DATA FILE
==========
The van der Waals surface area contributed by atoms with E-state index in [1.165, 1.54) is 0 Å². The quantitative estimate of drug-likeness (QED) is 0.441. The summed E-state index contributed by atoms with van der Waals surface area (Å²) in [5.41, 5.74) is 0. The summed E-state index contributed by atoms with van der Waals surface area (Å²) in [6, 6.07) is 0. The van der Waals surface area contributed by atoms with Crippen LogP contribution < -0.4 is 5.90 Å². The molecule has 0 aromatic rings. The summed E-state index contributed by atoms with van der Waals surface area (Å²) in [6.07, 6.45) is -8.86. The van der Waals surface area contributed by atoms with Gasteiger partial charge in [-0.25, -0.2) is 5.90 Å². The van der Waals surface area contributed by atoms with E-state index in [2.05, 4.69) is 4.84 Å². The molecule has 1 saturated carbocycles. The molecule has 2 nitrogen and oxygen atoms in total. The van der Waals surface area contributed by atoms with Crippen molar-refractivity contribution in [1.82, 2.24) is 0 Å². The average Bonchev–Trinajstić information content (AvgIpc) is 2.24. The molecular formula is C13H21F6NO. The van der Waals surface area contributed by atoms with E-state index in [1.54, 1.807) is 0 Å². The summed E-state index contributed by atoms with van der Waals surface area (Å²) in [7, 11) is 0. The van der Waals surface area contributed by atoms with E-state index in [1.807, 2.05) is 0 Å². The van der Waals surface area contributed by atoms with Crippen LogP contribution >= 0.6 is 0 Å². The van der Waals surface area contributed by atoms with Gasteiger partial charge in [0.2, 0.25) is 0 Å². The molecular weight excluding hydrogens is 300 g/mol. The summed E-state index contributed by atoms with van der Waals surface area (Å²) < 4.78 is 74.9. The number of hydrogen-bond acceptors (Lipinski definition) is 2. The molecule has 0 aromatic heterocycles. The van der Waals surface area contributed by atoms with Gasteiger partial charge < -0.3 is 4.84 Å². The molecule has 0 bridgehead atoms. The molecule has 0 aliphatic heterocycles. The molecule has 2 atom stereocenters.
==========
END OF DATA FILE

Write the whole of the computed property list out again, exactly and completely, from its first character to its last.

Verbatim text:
The van der Waals surface area contributed by atoms with E-state index in [1.165, 1.54) is 0 Å². The quantitative estimate of drug-likeness (QED) is 0.441. The summed E-state index contributed by atoms with van der Waals surface area (Å²) in [5.41, 5.74) is 0. The summed E-state index contributed by atoms with van der Waals surface area (Å²) in [6, 6.07) is 0. The van der Waals surface area contributed by atoms with Crippen LogP contribution < -0.4 is 5.90 Å². The molecule has 0 aromatic rings. The summed E-state index contributed by atoms with van der Waals surface area (Å²) in [6.07, 6.45) is -8.86. The van der Waals surface area contributed by atoms with Gasteiger partial charge in [-0.25, -0.2) is 5.90 Å². The van der Waals surface area contributed by atoms with E-state index in [2.05, 4.69) is 4.84 Å². The molecule has 1 saturated carbocycles. The molecule has 2 nitrogen and oxygen atoms in total. The van der Waals surface area contributed by atoms with Crippen molar-refractivity contribution in [1.82, 2.24) is 0 Å². The average Bonchev–Trinajstić information content (AvgIpc) is 2.24. The molecular formula is C13H21F6NO. The van der Waals surface area contributed by atoms with E-state index in [1.54, 1.807) is 0 Å². The summed E-state index contributed by atoms with van der Waals surface area (Å²) in [7, 11) is 0. The van der Waals surface area contributed by atoms with E-state index in [1.807, 2.05) is 0 Å². The van der Waals surface area contributed by atoms with Crippen LogP contribution >= 0.6 is 0 Å². The van der Waals surface area contributed by atoms with Gasteiger partial charge in [0.2, 0.25) is 0 Å². The molecular weight excluding hydrogens is 300 g/mol. The summed E-state index contributed by atoms with van der Waals surface area (Å²) < 4.78 is 74.9. The number of hydrogen-bond acceptors (Lipinski definition) is 2. The molecule has 0 aromatic heterocycles. The van der Waals surface area contributed by atoms with Gasteiger partial charge < -0.3 is 4.84 Å². The molecule has 0 bridgehead atoms. The molecule has 0 aliphatic heterocycles. The molecule has 2 atom stereocenters.